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In JoVE (1)
- Preparation of Parasagittal Slices for the Investigation of Dorsal-ventral Organization of the Rodent Medial Entorhinal Cortex
Other Publications (40)
- The Journal of Physiology
- Systematic Parasitology
- Parasitology International
- Folia Parasitologica
- Systematic Parasitology
- The Journal of Parasitology
- Advances in Parasitology
- The Journal of Neuroscience : the Official Journal of the Society for Neuroscience
- The American Journal of Medicine
- American Journal of Surgery
- PLoS Computational Biology
- Frontiers in Cellular Neuroscience
- Systematic Parasitology
- Molecular and Cellular Probes
- Molecular and Cellular Probes
- Nucleic Acids Research
- Infection, Genetics and Evolution : Journal of Molecular Epidemiology and Evolutionary Genetics in Infectious Diseases
- PLoS Computational Biology
- Contact Lens & Anterior Eye : the Journal of the British Contact Lens Association
- Trends in Neurosciences
- Molecular and Cellular Probes
- Infection, Genetics and Evolution : Journal of Molecular Epidemiology and Evolutionary Genetics in Infectious Diseases
- The Journal of Physiology
- Frontiers in Molecular Neuroscience
- Journal of Bacteriology
- Journal of Bacteriology
- The Journal of Neuroscience : the Official Journal of the Society for Neuroscience
- Advances in Parasitology
- Molecular and Biochemical Parasitology
- Molecular and Cellular Probes
Articles by Matthew Nolan in JoVE
Preparation of Parasagittal Slices for the Investigation of Dorsal-ventral Organization of the Rodent Medial Entorhinal Cortex
Hugh Pastoll1, Melanie White2, Matthew Nolan2
1Neuroinformatics DTC, University of Edinburgh, 2Centre for Integrative Physiology, University of Edinburgh
We describe procedures for preparation and electrophysiological recording from brain slices that maintain the dorsal-ventral axis of the medial entorhinal cortex (MEC). Because neural encoding of location follows a dorsal-ventral organization within the MEC, these procedures facilitate investigation of cellular mechanisms important for navigation and memory.
Other articles by Matthew Nolan on PubMed
Activity-dependent Regulation of HCN Pacemaker Channels by Cyclic AMP: Signaling Through Dynamic Allosteric Coupling
Neuron. Oct, 2002 | Pubmed ID: 12408847
Signal transduction in neurons is a dynamic process, generally thought to be driven by transient changes in the concentration of second messengers. Here we describe a novel regulatory mechanism in which the dynamics of signaling through cyclic AMP are mediated by activity-dependent changes in the affinity of the hyperpolarization-activated, cation nonselective (HCN) channels for cAMP, rather than by changes in cAMP concentration. Due to the allosteric coupling of channel opening and ligand binding, changes in cellular electrical activity that alter the opening of the HCN channels modify the binding of static, basal levels of cAMP. These changes in ligand binding produce long-lasting changes in channel function which can contribute to the regulation of rhythmic firing patterns.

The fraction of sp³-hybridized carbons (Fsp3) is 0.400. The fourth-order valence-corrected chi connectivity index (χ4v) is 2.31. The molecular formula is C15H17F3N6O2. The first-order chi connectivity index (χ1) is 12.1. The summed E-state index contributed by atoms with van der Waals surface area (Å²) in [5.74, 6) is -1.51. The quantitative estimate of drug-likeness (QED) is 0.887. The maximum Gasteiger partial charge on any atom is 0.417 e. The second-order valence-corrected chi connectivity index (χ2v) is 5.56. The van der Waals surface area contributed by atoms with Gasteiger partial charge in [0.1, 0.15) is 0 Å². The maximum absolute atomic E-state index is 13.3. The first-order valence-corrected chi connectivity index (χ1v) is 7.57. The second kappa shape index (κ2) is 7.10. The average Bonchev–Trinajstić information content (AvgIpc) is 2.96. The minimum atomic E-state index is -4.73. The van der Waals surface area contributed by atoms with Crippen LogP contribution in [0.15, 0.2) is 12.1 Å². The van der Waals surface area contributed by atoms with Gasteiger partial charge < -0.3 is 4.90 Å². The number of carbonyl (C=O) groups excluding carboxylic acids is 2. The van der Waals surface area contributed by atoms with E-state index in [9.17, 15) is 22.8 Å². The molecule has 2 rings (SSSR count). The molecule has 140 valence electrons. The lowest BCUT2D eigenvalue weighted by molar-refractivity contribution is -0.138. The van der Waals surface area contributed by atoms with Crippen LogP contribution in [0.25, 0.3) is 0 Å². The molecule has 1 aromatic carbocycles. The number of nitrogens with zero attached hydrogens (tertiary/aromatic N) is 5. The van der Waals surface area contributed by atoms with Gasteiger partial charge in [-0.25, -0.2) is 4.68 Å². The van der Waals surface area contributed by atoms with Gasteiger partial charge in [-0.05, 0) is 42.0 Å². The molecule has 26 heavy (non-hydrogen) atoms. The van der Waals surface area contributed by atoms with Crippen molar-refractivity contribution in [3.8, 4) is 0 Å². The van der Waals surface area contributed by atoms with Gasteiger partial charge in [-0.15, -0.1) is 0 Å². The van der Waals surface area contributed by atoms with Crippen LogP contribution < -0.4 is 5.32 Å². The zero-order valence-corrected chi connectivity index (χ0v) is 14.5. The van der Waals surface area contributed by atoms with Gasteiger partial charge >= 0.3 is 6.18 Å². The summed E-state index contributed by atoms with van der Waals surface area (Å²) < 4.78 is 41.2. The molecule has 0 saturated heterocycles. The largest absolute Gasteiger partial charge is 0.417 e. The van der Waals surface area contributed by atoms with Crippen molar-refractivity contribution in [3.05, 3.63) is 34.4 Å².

The Journal of Physiology. Jun, 2003 | Pubmed ID: 12702746
The neuropeptides orexin A and B are synthesised by perifornical and lateral hypothalamic (LH) neurones and exert a profound influence on autonomic sympathetic processes. LH neurones project to spinal areas containing sympathetic preganglionic neurones (SPNs) and therefore may directly modulate sympathetic output. In the present study we examined the possibility that orexinergic inputs from the LH influence SPN activity. Orexin-positive neurones in the LH were labelled with pseudorabies virus injected into the liver of parasympathetically denervated animals and orexin fibres were found adjacent to the soma and dendrites of SPNs. Orexin A or B (10-1000 nM) directly and reversibly depolarised SPNs in spinal cord slices. The response to orexin A was significantly reduced in the presence of the orexin receptor 1 (OX1R) antagonist SB334867A at concentrations of 1-10 micro M. Single cell reverse transcriptase-polymerase chain reaction revealed expression of mRNA for both OX1R and OX2R in the majority of orexin-sensitive SPNs. The orexin-induced depolarisation involved activation of pertussis toxin-sensitive G-proteins and closure of a K+ conductance via a protein kinase A (PKA)-dependent pathway that did not require an increase in intracellular Ca2+. Orexins also induced biphasic subthreshold membrane potential oscillations and synchronised activity between pairs of electrically coupled SPNs. Coupling coefficients and estimated junctional conductances between SPNs were not altered indicating synchronisation is due to activation of previously silent coupled neurones rather than modulation of gap junctions. These findings are consistent with a direct excitation and synchronisation of SPNs by orexinergic neurones that in vivo could increase the frequency and coherence of sympathetic nerve discharges and mediate LH effects on sympathetic components of energy homeostasis and cardiovascular control.